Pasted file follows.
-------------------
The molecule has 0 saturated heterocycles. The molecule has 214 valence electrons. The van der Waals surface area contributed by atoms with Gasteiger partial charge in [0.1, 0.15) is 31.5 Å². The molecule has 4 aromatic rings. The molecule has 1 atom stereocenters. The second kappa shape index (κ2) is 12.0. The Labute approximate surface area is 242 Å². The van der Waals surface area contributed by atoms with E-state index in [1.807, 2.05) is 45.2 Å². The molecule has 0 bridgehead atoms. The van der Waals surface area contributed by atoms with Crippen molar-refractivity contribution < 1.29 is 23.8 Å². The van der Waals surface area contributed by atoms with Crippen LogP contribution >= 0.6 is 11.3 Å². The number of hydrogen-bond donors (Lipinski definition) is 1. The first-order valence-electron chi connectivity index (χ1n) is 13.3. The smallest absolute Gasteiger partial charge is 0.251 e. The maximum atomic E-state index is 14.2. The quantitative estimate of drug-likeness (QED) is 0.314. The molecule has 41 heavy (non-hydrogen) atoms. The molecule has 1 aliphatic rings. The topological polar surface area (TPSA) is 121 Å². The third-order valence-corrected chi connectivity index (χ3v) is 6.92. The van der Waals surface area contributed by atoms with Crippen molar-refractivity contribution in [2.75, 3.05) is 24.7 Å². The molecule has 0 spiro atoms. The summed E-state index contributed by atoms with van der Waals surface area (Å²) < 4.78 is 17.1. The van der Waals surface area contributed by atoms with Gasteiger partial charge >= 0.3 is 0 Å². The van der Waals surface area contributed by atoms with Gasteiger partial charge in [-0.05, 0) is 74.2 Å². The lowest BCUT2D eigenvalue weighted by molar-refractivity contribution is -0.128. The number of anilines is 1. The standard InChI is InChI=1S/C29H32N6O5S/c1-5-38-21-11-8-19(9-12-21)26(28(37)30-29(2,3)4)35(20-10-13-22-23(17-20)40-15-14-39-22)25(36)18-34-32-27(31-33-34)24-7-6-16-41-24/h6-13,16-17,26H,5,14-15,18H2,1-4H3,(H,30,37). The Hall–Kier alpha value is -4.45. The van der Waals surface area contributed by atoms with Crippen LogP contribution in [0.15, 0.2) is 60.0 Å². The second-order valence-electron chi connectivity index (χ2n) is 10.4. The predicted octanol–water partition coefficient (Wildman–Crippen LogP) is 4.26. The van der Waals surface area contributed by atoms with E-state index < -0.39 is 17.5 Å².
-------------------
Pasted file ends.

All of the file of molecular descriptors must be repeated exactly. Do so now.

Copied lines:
The molecule has 0 saturated heterocycles. The molecule has 214 valence electrons. The van der Waals surface area contributed by atoms with Gasteiger partial charge in [0.1, 0.15) is 31.5 Å². The molecule has 4 aromatic rings. The molecule has 1 atom stereocenters. The second kappa shape index (κ2) is 12.0. The Labute approximate surface area is 242 Å². The van der Waals surface area contributed by atoms with E-state index in [1.807, 2.05) is 45.2 Å². The molecule has 0 bridgehead atoms. The van der Waals surface area contributed by atoms with Crippen molar-refractivity contribution < 1.29 is 23.8 Å². The van der Waals surface area contributed by atoms with Crippen LogP contribution >= 0.6 is 11.3 Å². The number of hydrogen-bond donors (Lipinski definition) is 1. The first-order valence-electron chi connectivity index (χ1n) is 13.3. The smallest absolute Gasteiger partial charge is 0.251 e. The maximum atomic E-state index is 14.2. The quantitative estimate of drug-likeness (QED) is 0.314. The molecule has 41 heavy (non-hydrogen) atoms. The molecule has 1 aliphatic rings. The topological polar surface area (TPSA) is 121 Å². The third-order valence-corrected chi connectivity index (χ3v) is 6.92. The van der Waals surface area contributed by atoms with Crippen molar-refractivity contribution in [2.75, 3.05) is 24.7 Å². The molecule has 0 spiro atoms. The summed E-state index contributed by atoms with van der Waals surface area (Å²) < 4.78 is 17.1. The van der Waals surface area contributed by atoms with Gasteiger partial charge >= 0.3 is 0 Å². The van der Waals surface area contributed by atoms with Gasteiger partial charge in [-0.05, 0) is 74.2 Å². The lowest BCUT2D eigenvalue weighted by molar-refractivity contribution is -0.128. The number of anilines is 1. The standard InChI is InChI=1S/C29H32N6O5S/c1-5-38-21-11-8-19(9-12-21)26(28(37)30-29(2,3)4)35(20-10-13-22-23(17-20)40-15-14-39-22)25(36)18-34-32-27(31-33-34)24-7-6-16-41-24/h6-13,16-17,26H,5,14-15,18H2,1-4H3,(H,30,37). The Hall–Kier alpha value is -4.45. The van der Waals surface area contributed by atoms with Crippen LogP contribution in [0.15, 0.2) is 60.0 Å². The second-order valence-electron chi connectivity index (χ2n) is 10.4. The predicted octanol–water partition coefficient (Wildman–Crippen LogP) is 4.26. The van der Waals surface area contributed by atoms with E-state index < -0.39 is 17.5 Å².